Beginner Entrepreneurship: Tips and Advice to Help You Get Started

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By Derek Goodman

According to a report published by PRNewswire, approximately 14 percent of U.S. adults are starting or running a new business of their own—accounting for around 27 million Americans nationally. However, fear of failure and a lack of qualifications keep many first-time entrepreneurs from pursuing their dreams of starting a business—especially younger individuals with fewer skills and less professional experience.

If the benefits of entrepreneurship appeal to you but you’re not sure whether you’re ready to devote your entire life to owning a business, it’s best to start with something small and manageable—such as freelance writing, website development, graphic design, photography, or hairdressing. Other small business ideas for first-time entrepreneurs include dog sitting, personal training, and interior designing. For some tips and advice that will help you to dip your toes into the world of owning a business—without taking on more than you’re ready for—read on.

Explore Beginner-Friendly Business Ideas

Even if you dream of owning a large company or managing a team of employees, it’s best to start small when you’re new to entrepreneurship and unsure whether this will be the right career move for you. If you enjoy animals, for instance, dog sitting can be a great business opportunity for first-timers—especially if you have plenty of indoor and outdoor space for your furry guests. When starting a dog-sitting business of your own, prepare your home by removing poisonous plants and choking hazards, securing lids to garbage bins, locking up cabinets that may be accessible to animals, and blocking off hazardous areas in your home or lawn. Then build a list of references to show potential clients that you’re credible.
In addition to dog sitting, other beginner-friendly entrepreneurship opportunities range from social media management and data entry to offering daycare services for kids. However, the type of business you choose should align with your lifestyle, skills, experience, and local job market.

Create a Business Plan

After selecting a business idea, you’ll need to create a plan and conduct plenty of research—as this will help you to identify your goals and the steps you’ll need to take to achieve them. You’ll also need to decide whether you’ll structure your business as a sole proprietorship or limited liability company (LLC). Unless you’ll be operating as a sole proprietor, you’ll need to register your business with the Secretary of State (SOS).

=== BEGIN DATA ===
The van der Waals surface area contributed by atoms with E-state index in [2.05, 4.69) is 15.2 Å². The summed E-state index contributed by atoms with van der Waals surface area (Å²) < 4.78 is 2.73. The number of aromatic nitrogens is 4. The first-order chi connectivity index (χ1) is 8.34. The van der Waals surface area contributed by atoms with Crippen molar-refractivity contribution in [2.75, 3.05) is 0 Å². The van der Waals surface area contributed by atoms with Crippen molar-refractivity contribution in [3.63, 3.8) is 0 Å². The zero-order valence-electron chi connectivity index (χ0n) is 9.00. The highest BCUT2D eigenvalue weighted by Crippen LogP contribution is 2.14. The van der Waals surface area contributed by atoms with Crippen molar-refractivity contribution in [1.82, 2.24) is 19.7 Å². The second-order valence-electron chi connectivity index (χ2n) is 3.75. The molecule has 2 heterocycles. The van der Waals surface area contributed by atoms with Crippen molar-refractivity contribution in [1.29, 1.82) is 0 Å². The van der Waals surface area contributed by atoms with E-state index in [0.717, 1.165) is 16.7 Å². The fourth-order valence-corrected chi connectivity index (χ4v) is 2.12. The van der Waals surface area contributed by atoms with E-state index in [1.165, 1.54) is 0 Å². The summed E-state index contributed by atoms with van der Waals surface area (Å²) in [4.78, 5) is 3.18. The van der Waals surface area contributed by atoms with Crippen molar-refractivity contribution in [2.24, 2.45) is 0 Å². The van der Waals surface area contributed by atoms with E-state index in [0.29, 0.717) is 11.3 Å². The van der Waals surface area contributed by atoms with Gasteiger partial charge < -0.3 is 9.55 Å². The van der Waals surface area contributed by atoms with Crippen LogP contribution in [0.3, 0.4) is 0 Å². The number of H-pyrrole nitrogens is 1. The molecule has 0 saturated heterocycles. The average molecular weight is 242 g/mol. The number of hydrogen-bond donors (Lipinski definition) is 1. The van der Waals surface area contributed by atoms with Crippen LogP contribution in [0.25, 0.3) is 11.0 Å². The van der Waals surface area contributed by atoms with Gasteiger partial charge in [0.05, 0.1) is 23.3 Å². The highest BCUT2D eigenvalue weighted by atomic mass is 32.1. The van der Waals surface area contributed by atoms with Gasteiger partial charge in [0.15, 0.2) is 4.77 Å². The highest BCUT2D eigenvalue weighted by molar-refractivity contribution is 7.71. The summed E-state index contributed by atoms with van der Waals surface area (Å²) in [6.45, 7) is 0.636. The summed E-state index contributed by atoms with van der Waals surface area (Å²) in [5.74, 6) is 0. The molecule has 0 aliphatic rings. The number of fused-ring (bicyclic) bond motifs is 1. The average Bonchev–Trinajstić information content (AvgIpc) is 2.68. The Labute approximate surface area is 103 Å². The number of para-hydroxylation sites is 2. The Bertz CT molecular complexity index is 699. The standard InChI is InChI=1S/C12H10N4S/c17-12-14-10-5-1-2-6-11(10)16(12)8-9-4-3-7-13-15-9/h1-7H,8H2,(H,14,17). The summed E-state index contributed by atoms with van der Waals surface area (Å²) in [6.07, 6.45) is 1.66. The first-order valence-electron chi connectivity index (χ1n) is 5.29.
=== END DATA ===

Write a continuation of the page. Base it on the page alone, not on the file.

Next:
As you start your small business, it’s also important to decide how you’ll track your finances—including your budget, taxes, expenses, and rates. You can either hire an accountant to assist you in tracking your finances, or accounting software may be a better option.

Several accounting systems include:

  • QuickBooks Self-Employed.
  • FreshBooks.
  • Sage Business Cloud Accounting.
  • Xero.

According to experts at, QuickBooks Self-Employed and FreshBooks are best for sole proprietors and freelancers—while Xero is ideal for paying bills, managing inventory, tracking purchase orders, and sending invoices. Typically, the type of accounting software you choose will depend on the nature of your small business.

Start Building Your Client Base

Once you’re ready to get your small business up and running, it’s time to build your client base. Online job boards like Upwork can be a great place to pitch your skills to prospective clients, especially if you’re still working a day job and don’t have a lot of extra time to market yourself and your offerings. For instance, if you’re a web developer, you can create an online profile through Upwork that highlights your skills and links to your business website or portfolio. Social media marketing can be another great strategy for expanding your customer base.

First-time entrepreneurship may seem daunting, but these tips will help you to select a small business idea that matches your skills, experience, interests, and lifestyle. By starting small and pursuing an idea that you’re passionate about, the thought of failing won’t seem so scary—and it’ll prevent you from taking on more than you’re ready for.

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